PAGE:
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Successful DIY- painting bike parts (Read 453 times)
diamond jim
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Successful DIY- painting bike parts
04/17/09 at 11:20:23
 
I started to post this for Simon's future project of painting his awesome new custom longshot exhaust but thought it better to put it here instead and post a link in his thread.


Here's the steps that have worked for me time and again when painting metal bike stuff with rattle can paint. This method has proven itself well whether the item to be painted requires regular paint or high-heat paint.  

1. Get these items:
paint (get good paint- avoid the generic 97 cents a can specials)
clear coat (gloss, semi-gloss or flat)
paint prep (spray can type that you can get at Autozone)
primer (get same brand as the paint)
medium-fine grit sandpaper
fine grit sandpaper
rubber gloves
common box fan (18"-20")
wire to suspend the item
clean box to set item on
garden hose ready to wash off the item

Shake all of the cans real good and store at room temperature until ready to use.  

1.  Sand metal item with medium-fine grit sandpaper to scuff it some for the paint to stick good.

2.  Sand with fine sandpaper to smooth it out a little.

3.  Go outdoors and find and area that you can suspend the item with the wire (tree branch) and can be reached with a garden hose.

4. Get the paint prep can and spray prep onto the metal piece to clean.  Coat it really good.  This will remove all of the dirt and oil on the metal surface and in the little microscopic grooves.  While the item is still wet with the paint prep (don't let it dry), rinse item with the garen hose but don't touch the item with hose or hands.  Let the water runover it being sure to run water over any little joints or corners. Let dry in the sun/wind for a half hour.  

5.  Set up the fan in a clean area that won't be blowing dust around.  Also set up a way to hang the item in front of the fan or box to set the item on in front of the fan to ensure complete drying.  Moisture remianing in any little nook or cranny of the metal item will cause premature failing of the paint.  Turn the fan on high and let the item dry for at least a half hour.  Drying longer won't hurt a bit.  

6.  (From this point forward, whenver you handle the part, always put on a fresh set of rubber gloves.  This will help keep you from getting skin oils back on to the metal duing the priming, painting and clear coating.  Skin oils and moinsture are your enemies.)  Remove suspended item and place/hang in front of the fan.  Leave it there at least a half hour.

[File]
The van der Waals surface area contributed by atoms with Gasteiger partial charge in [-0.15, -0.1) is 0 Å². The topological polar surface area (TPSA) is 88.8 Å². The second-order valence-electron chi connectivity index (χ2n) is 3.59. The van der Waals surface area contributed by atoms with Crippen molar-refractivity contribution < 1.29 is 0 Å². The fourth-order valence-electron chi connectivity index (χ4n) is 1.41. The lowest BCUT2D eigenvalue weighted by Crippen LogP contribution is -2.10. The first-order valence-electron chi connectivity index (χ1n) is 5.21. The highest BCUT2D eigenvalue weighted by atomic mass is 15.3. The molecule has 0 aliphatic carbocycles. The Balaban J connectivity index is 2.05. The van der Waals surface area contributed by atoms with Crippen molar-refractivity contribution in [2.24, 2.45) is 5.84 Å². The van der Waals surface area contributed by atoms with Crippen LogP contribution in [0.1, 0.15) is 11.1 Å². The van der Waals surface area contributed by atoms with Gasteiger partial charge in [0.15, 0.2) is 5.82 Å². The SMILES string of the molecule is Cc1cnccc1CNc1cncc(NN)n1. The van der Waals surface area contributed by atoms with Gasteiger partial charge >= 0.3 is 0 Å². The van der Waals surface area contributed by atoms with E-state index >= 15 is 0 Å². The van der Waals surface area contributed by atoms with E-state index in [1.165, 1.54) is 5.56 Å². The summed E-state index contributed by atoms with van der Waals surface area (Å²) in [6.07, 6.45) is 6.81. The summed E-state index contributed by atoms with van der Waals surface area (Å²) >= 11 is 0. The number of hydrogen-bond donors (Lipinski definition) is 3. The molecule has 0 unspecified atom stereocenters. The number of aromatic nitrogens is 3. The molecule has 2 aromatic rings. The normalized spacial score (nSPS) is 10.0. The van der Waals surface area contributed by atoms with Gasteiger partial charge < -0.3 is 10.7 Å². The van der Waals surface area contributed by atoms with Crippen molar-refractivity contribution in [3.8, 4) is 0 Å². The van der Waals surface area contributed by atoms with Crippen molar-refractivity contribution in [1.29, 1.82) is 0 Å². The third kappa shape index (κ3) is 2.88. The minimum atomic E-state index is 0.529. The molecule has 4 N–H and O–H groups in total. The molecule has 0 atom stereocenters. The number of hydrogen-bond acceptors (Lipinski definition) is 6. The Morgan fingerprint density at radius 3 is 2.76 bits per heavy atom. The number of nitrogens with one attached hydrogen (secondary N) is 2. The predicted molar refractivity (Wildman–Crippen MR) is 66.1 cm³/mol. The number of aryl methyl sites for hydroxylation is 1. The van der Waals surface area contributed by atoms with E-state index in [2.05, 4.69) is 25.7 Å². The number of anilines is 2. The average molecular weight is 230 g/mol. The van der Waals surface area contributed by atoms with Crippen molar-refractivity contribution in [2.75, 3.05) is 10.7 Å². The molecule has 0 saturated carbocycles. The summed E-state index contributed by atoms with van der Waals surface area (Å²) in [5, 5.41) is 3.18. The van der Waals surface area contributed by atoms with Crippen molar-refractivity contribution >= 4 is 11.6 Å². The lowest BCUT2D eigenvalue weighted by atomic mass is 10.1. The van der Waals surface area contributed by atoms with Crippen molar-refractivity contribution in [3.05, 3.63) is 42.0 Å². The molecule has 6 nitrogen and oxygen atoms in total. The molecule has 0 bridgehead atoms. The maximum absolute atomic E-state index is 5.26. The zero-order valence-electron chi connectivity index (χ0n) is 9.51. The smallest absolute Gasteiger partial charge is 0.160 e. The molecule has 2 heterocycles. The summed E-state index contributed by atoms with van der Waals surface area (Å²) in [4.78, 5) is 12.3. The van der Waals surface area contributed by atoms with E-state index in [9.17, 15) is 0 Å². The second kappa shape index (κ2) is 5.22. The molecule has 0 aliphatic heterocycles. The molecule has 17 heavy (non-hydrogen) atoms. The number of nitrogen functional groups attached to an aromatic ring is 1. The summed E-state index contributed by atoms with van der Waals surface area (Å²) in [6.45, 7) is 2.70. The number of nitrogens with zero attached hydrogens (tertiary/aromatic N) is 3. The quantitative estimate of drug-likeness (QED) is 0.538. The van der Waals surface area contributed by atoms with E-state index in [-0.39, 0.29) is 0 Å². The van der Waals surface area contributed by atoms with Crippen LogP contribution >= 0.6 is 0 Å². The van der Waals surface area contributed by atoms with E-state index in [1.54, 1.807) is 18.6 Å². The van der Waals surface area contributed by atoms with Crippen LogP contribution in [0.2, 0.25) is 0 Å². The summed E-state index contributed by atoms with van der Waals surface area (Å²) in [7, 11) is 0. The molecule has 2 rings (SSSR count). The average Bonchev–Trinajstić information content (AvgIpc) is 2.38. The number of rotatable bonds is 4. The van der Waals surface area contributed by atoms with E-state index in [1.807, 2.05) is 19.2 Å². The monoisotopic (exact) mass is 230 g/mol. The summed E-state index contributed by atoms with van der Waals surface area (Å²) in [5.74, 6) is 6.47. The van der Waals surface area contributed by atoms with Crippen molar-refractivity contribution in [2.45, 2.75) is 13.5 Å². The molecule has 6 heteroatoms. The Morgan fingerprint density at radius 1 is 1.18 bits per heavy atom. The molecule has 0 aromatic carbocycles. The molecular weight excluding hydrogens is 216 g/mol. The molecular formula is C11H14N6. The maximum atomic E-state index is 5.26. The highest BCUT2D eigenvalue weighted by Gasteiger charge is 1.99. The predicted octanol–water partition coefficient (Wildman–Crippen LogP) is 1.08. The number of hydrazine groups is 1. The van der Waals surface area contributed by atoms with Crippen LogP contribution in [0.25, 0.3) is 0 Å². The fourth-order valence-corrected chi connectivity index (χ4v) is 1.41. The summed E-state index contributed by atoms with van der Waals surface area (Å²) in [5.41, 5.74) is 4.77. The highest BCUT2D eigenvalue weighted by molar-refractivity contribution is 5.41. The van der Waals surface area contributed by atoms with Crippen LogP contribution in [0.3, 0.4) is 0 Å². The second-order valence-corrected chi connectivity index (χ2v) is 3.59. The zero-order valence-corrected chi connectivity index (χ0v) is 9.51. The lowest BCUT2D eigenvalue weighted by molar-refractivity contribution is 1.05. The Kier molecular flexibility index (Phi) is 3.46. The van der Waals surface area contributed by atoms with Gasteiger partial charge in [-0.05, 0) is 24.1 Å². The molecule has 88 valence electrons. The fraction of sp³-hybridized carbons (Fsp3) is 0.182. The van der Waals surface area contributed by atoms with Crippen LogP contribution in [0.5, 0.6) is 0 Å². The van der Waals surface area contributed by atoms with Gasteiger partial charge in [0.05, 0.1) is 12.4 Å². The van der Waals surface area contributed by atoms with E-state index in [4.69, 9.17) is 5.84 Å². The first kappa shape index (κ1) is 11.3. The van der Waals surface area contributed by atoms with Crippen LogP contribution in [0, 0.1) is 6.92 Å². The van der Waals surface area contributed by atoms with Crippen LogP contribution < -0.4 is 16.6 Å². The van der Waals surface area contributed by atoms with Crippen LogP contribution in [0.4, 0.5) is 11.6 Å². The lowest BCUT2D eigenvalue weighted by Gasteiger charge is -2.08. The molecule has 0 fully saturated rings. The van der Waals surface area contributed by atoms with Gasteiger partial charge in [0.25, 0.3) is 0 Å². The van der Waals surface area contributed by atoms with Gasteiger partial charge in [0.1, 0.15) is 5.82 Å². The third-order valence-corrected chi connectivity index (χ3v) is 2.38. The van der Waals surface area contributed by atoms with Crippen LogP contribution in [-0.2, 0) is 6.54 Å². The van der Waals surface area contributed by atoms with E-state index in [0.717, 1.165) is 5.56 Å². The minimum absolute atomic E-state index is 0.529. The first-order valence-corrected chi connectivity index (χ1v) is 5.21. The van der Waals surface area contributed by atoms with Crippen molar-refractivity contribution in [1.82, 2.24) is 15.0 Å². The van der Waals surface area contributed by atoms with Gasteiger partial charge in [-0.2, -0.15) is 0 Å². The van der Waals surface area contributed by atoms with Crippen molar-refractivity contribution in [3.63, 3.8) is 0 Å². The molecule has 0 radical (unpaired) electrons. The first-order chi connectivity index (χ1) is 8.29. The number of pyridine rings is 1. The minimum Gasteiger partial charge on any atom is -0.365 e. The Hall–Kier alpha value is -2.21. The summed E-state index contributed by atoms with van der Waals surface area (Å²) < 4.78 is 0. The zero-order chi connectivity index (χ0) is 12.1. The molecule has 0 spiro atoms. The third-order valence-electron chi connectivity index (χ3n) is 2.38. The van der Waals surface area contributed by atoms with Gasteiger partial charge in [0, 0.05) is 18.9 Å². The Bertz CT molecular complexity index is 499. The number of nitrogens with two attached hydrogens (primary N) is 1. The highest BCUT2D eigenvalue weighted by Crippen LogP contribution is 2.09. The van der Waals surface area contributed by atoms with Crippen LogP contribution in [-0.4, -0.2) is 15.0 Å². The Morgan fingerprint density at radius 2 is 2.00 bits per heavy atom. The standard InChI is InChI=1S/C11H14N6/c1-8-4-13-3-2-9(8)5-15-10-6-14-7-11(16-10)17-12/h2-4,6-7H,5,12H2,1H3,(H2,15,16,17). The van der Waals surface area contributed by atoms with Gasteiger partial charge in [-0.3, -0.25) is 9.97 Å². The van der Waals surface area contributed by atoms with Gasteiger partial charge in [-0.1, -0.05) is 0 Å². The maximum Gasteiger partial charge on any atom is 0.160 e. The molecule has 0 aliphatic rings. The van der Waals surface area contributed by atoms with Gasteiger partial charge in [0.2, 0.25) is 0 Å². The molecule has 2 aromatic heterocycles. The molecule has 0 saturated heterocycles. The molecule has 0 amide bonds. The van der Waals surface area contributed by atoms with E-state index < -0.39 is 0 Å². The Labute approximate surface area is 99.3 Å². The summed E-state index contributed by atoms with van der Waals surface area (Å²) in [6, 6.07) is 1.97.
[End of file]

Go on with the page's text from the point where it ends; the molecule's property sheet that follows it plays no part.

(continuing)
7.  Get the primer and more rubber gloves.  Put on the rubber gloves and suspend the item/set it somewhere to paint.  Spray with primer.

8.  Let it dry in place for 10 minutes then place item in front of the fan for another 10 minutes (don't forget the gloves before handling.)  Repeat again two get 2 completed and dried coats of primer.

9.  Suspend item again (new gloves!), spray with paint. Let dry 0 minutes then another 10 minutes in front of the fan.  Repeat three times (new gloves each time) to get 3 completed and dried coats of paint.

10.  Do the same hang/spray/dry technique for spraying clear coat.  I usualy do 2 coats of clear.  

11.  When all done spraying and drying, I'll either place the item in the sun for a few hours to cure (if sunny outside) or in front of the fan all night.

12.  Lastly, I'll add a coat of polish to it then a second coat a few days later.  

This paint method takes some patience and is doen best when you are working on something else and can keep stepping away for a minute to paint or move the item.  It may seem like an excessive number of steps but I can assure you that each time I've done it this way the items have turned out looking great and proved durable.  Doing less than this method I've found will give you a lower quality result in either appeance or durability.  I've used the 10 min hang dry/0 minute fan dry cause I often get inpatient.  If you want to let the items dry longer between coats that is perfectly fine.  I'd avoid reducing the dry time though between coats.  




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